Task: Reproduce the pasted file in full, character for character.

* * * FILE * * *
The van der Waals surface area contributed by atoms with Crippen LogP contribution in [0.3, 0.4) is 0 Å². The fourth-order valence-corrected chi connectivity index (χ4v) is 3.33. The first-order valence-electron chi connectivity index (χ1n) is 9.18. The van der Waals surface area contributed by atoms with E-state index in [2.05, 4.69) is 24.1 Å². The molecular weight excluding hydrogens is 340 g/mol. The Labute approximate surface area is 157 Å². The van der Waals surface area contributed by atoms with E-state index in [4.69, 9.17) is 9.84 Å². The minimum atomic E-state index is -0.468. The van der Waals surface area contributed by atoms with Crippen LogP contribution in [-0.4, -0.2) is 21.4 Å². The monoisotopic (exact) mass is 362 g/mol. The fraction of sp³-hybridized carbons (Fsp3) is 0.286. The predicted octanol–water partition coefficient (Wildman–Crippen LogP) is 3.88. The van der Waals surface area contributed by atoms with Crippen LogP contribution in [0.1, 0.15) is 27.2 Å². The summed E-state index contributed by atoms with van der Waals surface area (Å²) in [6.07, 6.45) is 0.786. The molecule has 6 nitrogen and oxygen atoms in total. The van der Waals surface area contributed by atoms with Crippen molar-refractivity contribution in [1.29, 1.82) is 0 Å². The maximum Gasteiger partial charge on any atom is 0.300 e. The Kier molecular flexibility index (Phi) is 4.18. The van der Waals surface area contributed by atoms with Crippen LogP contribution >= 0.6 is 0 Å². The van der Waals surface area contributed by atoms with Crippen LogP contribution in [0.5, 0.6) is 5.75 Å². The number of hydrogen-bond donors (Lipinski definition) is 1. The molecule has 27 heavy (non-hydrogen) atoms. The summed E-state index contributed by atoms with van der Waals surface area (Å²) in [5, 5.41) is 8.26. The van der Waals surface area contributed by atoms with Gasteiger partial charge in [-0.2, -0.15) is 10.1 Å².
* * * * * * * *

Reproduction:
The van der Waals surface area contributed by atoms with Crippen LogP contribution in [0.3, 0.4) is 0 Å². The fourth-order valence-corrected chi connectivity index (χ4v) is 3.33. The first-order valence-electron chi connectivity index (χ1n) is 9.18. The van der Waals surface area contributed by atoms with E-state index in [2.05, 4.69) is 24.1 Å². The molecular weight excluding hydrogens is 340 g/mol. The Labute approximate surface area is 157 Å². The van der Waals surface area contributed by atoms with E-state index in [4.69, 9.17) is 9.84 Å². The minimum atomic E-state index is -0.468. The van der Waals surface area contributed by atoms with Crippen LogP contribution in [-0.4, -0.2) is 21.4 Å². The monoisotopic (exact) mass is 362 g/mol. The fraction of sp³-hybridized carbons (Fsp3) is 0.286. The predicted octanol–water partition coefficient (Wildman–Crippen LogP) is 3.88. The van der Waals surface area contributed by atoms with Crippen LogP contribution in [0.1, 0.15) is 27.2 Å². The summed E-state index contributed by atoms with van der Waals surface area (Å²) in [6.07, 6.45) is 0.786. The molecule has 6 nitrogen and oxygen atoms in total. The van der Waals surface area contributed by atoms with Crippen molar-refractivity contribution in [1.29, 1.82) is 0 Å². The maximum Gasteiger partial charge on any atom is 0.300 e. The Kier molecular flexibility index (Phi) is 4.18. The van der Waals surface area contributed by atoms with Crippen LogP contribution >= 0.6 is 0 Å². The van der Waals surface area contributed by atoms with Crippen LogP contribution in [0.5, 0.6) is 5.75 Å². The number of hydrogen-bond donors (Lipinski definition) is 1. The molecule has 27 heavy (non-hydrogen) atoms. The summed E-state index contributed by atoms with van der Waals surface area (Å²) in [5, 5.41) is 8.26. The van der Waals surface area contributed by atoms with Gasteiger partial charge in [-0.2, -0.15) is 10.1 Å².